Parks bond would fulfill city’s dream One of the main reasons we became a city was to improve our badly neglected parks. The city of Brookhaven is proposing a $40 million bond to help fulfill our dream of superior city parks. This Nov. 6, we have a choice: Do we want better parks or do we leave them as is? If we want to improve our parks, we need bond funding. Since it became a city, Brookhaven funded $10 million in park improvements using HOST sales tax dollars — but as of April 2018, state law requires that HOST can only be used for property tax relief. This change in law ended the main capital funding for our parks. The new penny sales tax, SPLOST, passed last year, is restricted to paving, public safety and some maintenance — not capital improvements — to our parks. Therefore, to achieve the parks we planned together over the last two years, we need bond funding. What we get for the $40 million bond are park improvements that hundreds of citizens helped design. We can transform our parks with new playgrounds, splash pads, trails, community centers, pools and other amenities that all ages can enjoy within the next five years. If we don’t pass the bond, we will wait 20 to

30 years to fund them. The citizen’s committee, “Yes for Brookhaven Parks,” is supporting the bond for these reasons:

rates possible.

■ Believable costs: Two outside firms have verified the estimated costs. Unlike earlier ballpark estimates, the probable costs listed are based on ■ Significant improvements actual land surveys and real to every park, while still redesigns. They also include a ducing your overall property 25 percent contingency and tax bill. The cost of the bond, Rebecca Chase Williams will not be finalized until afan average of $98 a year per co-chairs the Yes for ter competitive bidding. homeowner, will be more Brookhaven Parks citizen ■ Overwhelming support than offset by the removcommittee and is a for- for the bond by many comal of the DeKalb parks bond munity groups, such as the mer mayor of Brookhaven. and the recent homeowner Peachtree Creek Greenway tax credit, which combined Alliance, Murphey Candler provides for an average reduction of more Park Conservancy, Murphey Candler basethan $500 on property tax bills! ball and softball leagues, Brookhaven Foot■ Multiple safeguards are in place to enball Club, and the Brookhaven Bike Allisure our money is spent wisely. The auance. thoring legislation says bond money can We urge you to “Vote Yes for Brookhavonly be used for park master plans and en Parks Bond” for greater investment debt reduction. An independent program in our city, for better-equipped and safer manager is required to oversee the projparks, for increased home values, for lower ects, a community oversight board must be taxes, and to fulfill the promise made when appointed, and regular audits by an indewe became a city. pendent audit firm will be conducted. The For more information and to see a list of city’s policies require competitive bidding projects, go to YesBrookhavenParks.com. to ensure the best prices, and the city’s AAA For a sign or for questions, email yesforbond rating guarantees the lowest interest brookhavenparks@gmail.com.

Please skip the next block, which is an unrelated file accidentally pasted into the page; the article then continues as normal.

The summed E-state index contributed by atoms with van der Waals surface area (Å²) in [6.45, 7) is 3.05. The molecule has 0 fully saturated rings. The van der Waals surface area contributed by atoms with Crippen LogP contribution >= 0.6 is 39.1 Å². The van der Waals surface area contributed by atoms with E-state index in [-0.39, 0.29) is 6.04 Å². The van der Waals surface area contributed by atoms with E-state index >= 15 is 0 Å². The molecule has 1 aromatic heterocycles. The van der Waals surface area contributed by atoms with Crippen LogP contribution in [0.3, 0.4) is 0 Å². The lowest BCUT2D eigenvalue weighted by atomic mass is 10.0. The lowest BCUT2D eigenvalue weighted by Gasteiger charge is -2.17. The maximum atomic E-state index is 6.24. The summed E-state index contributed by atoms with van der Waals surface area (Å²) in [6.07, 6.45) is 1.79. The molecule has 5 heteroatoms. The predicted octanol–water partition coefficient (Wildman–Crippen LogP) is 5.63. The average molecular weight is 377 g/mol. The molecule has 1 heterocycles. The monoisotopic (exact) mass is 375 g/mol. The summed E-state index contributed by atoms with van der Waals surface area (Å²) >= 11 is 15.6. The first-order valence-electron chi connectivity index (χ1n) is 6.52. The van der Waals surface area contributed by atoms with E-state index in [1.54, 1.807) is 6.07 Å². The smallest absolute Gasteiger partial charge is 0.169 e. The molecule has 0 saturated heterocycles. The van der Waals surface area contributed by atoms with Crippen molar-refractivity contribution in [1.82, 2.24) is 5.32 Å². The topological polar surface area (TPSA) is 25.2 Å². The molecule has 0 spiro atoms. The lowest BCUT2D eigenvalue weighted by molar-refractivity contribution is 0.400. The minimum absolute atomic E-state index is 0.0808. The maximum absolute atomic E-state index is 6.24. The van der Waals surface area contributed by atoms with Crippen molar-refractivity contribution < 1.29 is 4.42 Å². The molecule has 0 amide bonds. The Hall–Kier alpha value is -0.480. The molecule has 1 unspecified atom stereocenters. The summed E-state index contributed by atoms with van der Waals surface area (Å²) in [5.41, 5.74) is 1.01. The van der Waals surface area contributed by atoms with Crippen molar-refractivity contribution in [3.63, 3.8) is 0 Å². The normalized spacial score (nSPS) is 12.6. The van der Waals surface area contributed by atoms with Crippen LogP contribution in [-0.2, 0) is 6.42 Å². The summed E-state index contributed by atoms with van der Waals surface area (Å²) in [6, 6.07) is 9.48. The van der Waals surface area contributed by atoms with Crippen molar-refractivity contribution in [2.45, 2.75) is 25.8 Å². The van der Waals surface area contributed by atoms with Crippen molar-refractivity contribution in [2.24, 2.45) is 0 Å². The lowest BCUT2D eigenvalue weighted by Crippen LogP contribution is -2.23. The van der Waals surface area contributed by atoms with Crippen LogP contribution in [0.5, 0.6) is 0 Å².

A no vote on parks bond is a yes for better vetting I am a solid NO vote in the Nov. 6 referendum on the Brookhaven Parks Bond because I believe it’s the wrong amount at the wrong time. This bond amount, the expected interest, and its servicing fees will impact Brookhaven property owners for the next 30 years. Wrong amount. The overall projects are built on questionable estimates — this alone should require a more thorough process — and include components that are inflated, not vetted or not wanted. There are items that should be pulled and funded from different or more appropriate sources. Also, there’s a 25 percent contingency used as a buffer. I cannot make financial decisions this way at home or work, and I don’t like it when it’s attempted by our city leaders. Wrong time. The timing is off by a year. Pushing this park bond through this election cycle in this manner has created a crisis and a divisive atmosphere. Proponents say, “Vote YES for the bond or our park’s master plan does not get funded.” This allor-nothing approach is at best misleading, since there are many ways to accomplish this, and at worst dividing our young city along founding battle lines: One year ago, I was asked to represent the Murphey Candler Park Conservancy (MCPC) and participate with our city’s original, park advocates — Parks and Recreation Coalition (PARC) of Brookhaven on a funding task force created to find ways to initiate Brookhaven’s Parks Master Plan. We held meetings with city leaders as